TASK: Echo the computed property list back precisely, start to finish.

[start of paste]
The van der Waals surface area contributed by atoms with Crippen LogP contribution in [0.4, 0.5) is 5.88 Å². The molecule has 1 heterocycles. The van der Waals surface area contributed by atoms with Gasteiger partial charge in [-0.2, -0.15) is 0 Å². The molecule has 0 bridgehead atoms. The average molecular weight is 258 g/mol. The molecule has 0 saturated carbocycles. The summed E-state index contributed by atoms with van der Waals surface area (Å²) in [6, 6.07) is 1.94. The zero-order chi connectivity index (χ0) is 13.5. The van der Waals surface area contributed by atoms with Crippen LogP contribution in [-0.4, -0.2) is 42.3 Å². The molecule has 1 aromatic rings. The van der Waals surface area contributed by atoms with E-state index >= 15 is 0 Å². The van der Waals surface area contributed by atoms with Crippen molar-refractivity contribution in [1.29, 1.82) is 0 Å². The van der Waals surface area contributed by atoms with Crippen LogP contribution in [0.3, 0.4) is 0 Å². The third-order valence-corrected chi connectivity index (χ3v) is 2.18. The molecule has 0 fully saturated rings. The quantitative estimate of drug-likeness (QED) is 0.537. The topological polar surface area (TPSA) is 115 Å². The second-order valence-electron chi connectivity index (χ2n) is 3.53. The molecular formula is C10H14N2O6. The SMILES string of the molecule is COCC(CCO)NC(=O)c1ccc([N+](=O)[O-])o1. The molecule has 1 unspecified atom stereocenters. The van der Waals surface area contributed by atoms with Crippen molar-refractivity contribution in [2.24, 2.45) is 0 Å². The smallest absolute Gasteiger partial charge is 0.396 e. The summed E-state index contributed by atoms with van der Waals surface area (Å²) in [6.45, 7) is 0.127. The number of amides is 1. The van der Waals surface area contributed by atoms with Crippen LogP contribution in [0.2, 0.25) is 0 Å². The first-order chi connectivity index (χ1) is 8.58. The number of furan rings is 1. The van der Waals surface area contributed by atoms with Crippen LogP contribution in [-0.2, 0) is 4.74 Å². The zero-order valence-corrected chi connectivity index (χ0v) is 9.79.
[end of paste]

The van der Waals surface area contributed by atoms with Crippen LogP contribution in [0.4, 0.5) is 5.88 Å². The molecule has 1 heterocycles. The van der Waals surface area contributed by atoms with Gasteiger partial charge in [-0.2, -0.15) is 0 Å². The molecule has 0 bridgehead atoms. The average molecular weight is 258 g/mol. The molecule has 0 saturated carbocycles. The summed E-state index contributed by atoms with van der Waals surface area (Å²) in [6, 6.07) is 1.94. The zero-order chi connectivity index (χ0) is 13.5. The van der Waals surface area contributed by atoms with Crippen LogP contribution in [-0.4, -0.2) is 42.3 Å². The molecule has 1 aromatic rings. The van der Waals surface area contributed by atoms with E-state index >= 15 is 0 Å². The van der Waals surface area contributed by atoms with Crippen molar-refractivity contribution in [1.29, 1.82) is 0 Å². The van der Waals surface area contributed by atoms with Crippen LogP contribution in [0.3, 0.4) is 0 Å². The third-order valence-corrected chi connectivity index (χ3v) is 2.18. The molecule has 0 fully saturated rings. The quantitative estimate of drug-likeness (QED) is 0.537. The topological polar surface area (TPSA) is 115 Å². The second-order valence-electron chi connectivity index (χ2n) is 3.53. The molecular formula is C10H14N2O6. The SMILES string of the molecule is COCC(CCO)NC(=O)c1ccc([N+](=O)[O-])o1. The molecule has 1 unspecified atom stereocenters. The van der Waals surface area contributed by atoms with Crippen molar-refractivity contribution in [2.24, 2.45) is 0 Å². The smallest absolute Gasteiger partial charge is 0.396 e. The summed E-state index contributed by atoms with van der Waals surface area (Å²) in [6.45, 7) is 0.127. The number of amides is 1. The van der Waals surface area contributed by atoms with Crippen LogP contribution in [0.2, 0.25) is 0 Å². The first-order chi connectivity index (χ1) is 8.58. The number of furan rings is 1. The van der Waals surface area contributed by atoms with Crippen LogP contribution in [-0.2, 0) is 4.74 Å². The zero-order valence-corrected chi connectivity index (χ0v) is 9.79.